D: Anthropologists study fossilized remains to learn about the evolutionary relatives of humans. And we know, Yaël, that our species, Homo sapiens, once shared Earth with several close relatives, called hominins, such as the Neanderthals who became extinct about forty thousand years ago, and the Denisovans, who died out between ten and thirty thousand years ago.
Y: It’s interesting, Don, that modern anthropologists can do more than just study fossil bones and teeth. Ancient remains sometimes contain surviving DNA, and this has let scientists study the genomes of both the Neanderthals and the Denisovans. By comparing data from these samples with the genes of modern people, they discovered that our species sometimes interbred with both these hominins. Many modern Europeans and Asians have some genes inherited from Neanderthal ancestors. Many natives of Australia, New Zealand, and the Pacific islands have genes inherited from Denisovans.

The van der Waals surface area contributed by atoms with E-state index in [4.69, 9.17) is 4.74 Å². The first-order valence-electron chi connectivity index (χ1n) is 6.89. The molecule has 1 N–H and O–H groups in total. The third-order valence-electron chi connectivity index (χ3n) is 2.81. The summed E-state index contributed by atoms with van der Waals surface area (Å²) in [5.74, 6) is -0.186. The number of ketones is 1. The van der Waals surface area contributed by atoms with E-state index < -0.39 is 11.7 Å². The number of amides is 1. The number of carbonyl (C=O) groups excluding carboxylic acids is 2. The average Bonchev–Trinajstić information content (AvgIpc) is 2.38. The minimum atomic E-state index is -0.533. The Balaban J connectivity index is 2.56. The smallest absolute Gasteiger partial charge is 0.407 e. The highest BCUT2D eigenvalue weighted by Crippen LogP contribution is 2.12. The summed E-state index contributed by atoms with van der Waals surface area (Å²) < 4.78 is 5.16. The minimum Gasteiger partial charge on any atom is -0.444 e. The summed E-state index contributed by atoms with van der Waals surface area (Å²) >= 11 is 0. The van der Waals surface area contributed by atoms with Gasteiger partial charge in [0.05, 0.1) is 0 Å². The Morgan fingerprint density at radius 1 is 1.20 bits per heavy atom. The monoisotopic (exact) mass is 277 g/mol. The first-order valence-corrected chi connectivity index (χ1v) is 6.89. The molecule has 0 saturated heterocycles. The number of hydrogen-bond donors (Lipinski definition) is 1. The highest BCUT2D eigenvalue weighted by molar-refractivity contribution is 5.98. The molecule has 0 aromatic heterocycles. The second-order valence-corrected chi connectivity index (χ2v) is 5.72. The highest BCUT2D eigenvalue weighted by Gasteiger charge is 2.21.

D: Could researchers discover a new kind of hominin by using only genetic analysis of modern people?
Y: They may have. In twenty-twenty, two American geneticists announced they found evidence of a new species of hominin by analyzing the genomes of modern African people. They discovered that between two and nineteen percent of the genetic material of two modern human groups in western Africa called the Yoruba and Mende come from some other population of hominins. They also found more limited evidence of similar genes in Europeans and Chinese. This is evidence that interbreeding happened before the ancestors of these groups left Africa.
D: But, with no ancient DNA or fossils how can researchers be sure?Y: They’ll still need ancient evidence to confirm the finding. For now, they call it a “ghost” hominin.